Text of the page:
Returning home to work in China after sojourning overseas : what does justice theory say about appropriate remuneration for organizational commitment and retention? : a thesis presented in partial fulfillment of requirements for the degree of Master of Science in Psychology at Massey University, Albany, New Zealand
Foreign-invested firms in China have become a major employment destination for China returnees (people who have either worked, or studied, overseas prior to returning home to China). Some of these firms offer a local salary to China returnees, whilst others provide them with a salary that is intermediate between a local and an international salary, typically anywhere from 20% -50% higher than the local salary but still much less than the wages paid to expatriates in the same or a similar job. This paper explores how these two remuneration options (local, intermediate salary, paid to China returnees) may link to those same China returnees’ perceptions of distributive justice, their organizational commitment and their possible turnover intentions. A survey of N = 109 returnee employees working in n = 109 different foreign-invested firms responded to an online questionnaire. Psychological measures included self-reported salary and preferred pay referent (local worker/foreign expatriate/returnee colleague), sense of distributive justice (a = .92), feelings of organizational commitment (a = .91) and thoughts about turnover (a = .92). There were controls on social desirability and human capital (overseas professional work experience). All N = 109 China returnees in this research were collected by using a snowball sampling method. Salary type itself did not produce a main effect on China returnees’ perceptions of distributive justice (F (1, 101) = 1.61, p > .05, η² = .02); on the other hand, a clearer effect on Distributive justice for Preferred referent was found (F (2, 101) = 69.7, p < .001, η² = .58). Moreover, China returnees’ perceived distributive justice in salaries was found to be a joint function of both salary type and their choice of preferred pay referent (F (2, 101) = 17.75, p < .001, η² = .21). Specifically, workers whose main reference point was a local worker reported feeling significantly more distributive justice when they received an intermediate salary, but for those whose point of reference was expatriates, intermediate salaries were counter-intuitively linked to reduced distributive justice, compared to returnees who were paid a local salary. Returnees who preferred other returnee colleagues (whose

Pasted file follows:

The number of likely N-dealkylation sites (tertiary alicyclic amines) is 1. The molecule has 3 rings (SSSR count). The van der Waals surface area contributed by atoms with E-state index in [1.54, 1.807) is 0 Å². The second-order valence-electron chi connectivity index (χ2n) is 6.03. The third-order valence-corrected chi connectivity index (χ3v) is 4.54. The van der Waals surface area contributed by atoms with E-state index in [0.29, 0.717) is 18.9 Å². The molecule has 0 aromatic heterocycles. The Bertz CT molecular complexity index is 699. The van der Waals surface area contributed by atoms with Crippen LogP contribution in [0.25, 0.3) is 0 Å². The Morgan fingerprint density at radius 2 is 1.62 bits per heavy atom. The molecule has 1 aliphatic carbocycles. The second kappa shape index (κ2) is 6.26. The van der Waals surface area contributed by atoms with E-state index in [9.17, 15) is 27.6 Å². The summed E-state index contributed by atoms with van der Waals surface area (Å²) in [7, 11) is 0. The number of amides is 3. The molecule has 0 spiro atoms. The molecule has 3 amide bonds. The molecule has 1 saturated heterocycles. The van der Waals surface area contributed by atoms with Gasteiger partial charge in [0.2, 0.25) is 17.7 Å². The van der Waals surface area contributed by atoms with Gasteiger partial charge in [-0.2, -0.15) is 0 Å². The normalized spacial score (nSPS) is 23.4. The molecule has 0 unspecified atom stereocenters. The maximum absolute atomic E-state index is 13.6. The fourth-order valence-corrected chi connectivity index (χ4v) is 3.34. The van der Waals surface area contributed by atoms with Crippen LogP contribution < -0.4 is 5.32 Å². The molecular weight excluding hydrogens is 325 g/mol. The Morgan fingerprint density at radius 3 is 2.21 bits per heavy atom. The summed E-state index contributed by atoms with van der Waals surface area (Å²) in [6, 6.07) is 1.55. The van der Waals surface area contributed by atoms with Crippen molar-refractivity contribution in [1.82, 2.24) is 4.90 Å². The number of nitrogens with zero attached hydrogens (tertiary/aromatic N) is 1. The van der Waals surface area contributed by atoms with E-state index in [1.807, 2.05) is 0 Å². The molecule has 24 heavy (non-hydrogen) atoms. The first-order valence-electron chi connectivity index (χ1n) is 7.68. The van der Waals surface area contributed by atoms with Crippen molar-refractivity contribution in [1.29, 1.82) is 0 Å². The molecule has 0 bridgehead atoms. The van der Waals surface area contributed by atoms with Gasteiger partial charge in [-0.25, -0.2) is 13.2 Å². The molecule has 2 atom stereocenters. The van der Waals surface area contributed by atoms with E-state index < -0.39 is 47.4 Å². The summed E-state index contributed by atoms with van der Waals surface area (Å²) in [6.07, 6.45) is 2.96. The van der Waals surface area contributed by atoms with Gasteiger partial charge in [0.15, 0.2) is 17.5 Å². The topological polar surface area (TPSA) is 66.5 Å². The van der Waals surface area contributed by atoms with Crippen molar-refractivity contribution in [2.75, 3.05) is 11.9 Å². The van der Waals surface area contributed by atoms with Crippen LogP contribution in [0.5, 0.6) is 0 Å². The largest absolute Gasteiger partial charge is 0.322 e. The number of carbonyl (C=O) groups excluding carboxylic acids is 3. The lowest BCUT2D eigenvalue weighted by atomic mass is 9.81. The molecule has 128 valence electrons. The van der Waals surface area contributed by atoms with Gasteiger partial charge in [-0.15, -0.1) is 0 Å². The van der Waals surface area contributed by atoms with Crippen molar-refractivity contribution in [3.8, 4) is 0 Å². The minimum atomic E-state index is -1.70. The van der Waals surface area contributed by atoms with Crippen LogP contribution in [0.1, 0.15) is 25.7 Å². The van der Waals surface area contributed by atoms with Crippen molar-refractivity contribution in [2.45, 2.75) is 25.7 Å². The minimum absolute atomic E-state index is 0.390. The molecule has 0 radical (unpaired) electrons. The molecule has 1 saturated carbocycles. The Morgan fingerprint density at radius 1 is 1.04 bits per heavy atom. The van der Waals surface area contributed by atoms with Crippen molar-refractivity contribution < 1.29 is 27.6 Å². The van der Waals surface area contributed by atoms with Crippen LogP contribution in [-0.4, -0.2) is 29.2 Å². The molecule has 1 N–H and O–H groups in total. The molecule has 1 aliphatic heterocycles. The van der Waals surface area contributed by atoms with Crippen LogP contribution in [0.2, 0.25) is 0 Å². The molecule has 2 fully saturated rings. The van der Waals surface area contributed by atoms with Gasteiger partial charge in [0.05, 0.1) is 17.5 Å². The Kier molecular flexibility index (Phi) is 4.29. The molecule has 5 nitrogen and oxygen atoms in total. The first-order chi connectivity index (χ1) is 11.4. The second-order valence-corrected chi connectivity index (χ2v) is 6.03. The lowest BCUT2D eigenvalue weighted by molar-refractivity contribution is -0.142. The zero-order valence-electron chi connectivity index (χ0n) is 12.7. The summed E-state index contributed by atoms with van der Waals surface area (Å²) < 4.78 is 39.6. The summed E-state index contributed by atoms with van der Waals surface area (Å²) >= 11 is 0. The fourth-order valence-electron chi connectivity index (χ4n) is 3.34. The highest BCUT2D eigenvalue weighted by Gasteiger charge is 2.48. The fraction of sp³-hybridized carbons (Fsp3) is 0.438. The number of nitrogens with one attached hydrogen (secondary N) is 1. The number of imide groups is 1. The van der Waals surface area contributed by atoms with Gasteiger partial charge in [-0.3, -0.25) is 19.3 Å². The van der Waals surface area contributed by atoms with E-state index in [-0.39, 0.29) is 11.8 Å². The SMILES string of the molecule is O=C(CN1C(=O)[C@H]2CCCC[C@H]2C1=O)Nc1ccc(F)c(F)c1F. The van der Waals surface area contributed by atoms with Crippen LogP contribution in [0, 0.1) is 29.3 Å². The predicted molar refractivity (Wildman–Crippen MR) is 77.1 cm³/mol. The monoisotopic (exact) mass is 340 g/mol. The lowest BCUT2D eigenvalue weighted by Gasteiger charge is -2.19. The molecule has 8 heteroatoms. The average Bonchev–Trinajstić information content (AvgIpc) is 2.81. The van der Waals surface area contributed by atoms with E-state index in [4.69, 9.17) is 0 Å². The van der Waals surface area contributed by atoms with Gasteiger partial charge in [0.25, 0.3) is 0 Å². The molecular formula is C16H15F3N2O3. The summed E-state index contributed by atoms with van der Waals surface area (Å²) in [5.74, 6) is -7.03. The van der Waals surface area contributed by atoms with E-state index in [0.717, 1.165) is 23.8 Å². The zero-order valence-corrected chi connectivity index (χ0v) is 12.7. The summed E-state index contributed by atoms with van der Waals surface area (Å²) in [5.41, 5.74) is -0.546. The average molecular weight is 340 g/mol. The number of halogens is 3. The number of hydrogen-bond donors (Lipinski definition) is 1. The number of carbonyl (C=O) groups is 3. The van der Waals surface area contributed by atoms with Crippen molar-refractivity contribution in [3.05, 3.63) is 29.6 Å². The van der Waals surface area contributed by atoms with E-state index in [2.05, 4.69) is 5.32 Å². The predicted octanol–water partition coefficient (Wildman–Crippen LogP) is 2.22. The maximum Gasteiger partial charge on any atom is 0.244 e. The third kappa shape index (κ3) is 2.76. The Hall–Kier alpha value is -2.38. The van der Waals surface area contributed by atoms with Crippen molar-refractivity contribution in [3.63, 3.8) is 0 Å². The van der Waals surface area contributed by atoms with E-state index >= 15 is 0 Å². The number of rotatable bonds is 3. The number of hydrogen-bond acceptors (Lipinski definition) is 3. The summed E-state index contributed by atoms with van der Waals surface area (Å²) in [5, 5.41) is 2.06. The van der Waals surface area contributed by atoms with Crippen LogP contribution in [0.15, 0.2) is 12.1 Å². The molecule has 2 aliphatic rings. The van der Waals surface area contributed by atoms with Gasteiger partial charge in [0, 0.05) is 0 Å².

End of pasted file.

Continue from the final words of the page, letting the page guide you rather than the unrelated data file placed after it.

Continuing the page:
salary was always identical to their own, regardless of its type) did not differ on justice across local versus intermediate pay. When a local worker was the preferred pay referent, perceived distributive justice also fully mediated between salary type and their organizational commitment (z = 2.43, p < 0.05). The current research is among the first to discover the questions around foreign-invested firms’ remuneration options and employee attitudes of China returnees, by developing a research model that involves major variables of salary type, preferred pay referent, distributive justice, organizational commitment and turnover intention. These findings as a whole are consistent with relative deprivation theory and with equity theory. It would be desirable in future research to have a larger sample size in order to increase statistical power to detect effects, such as the borderline mediation which was found between salary type and turnover intention when a local worker was the preferred referent.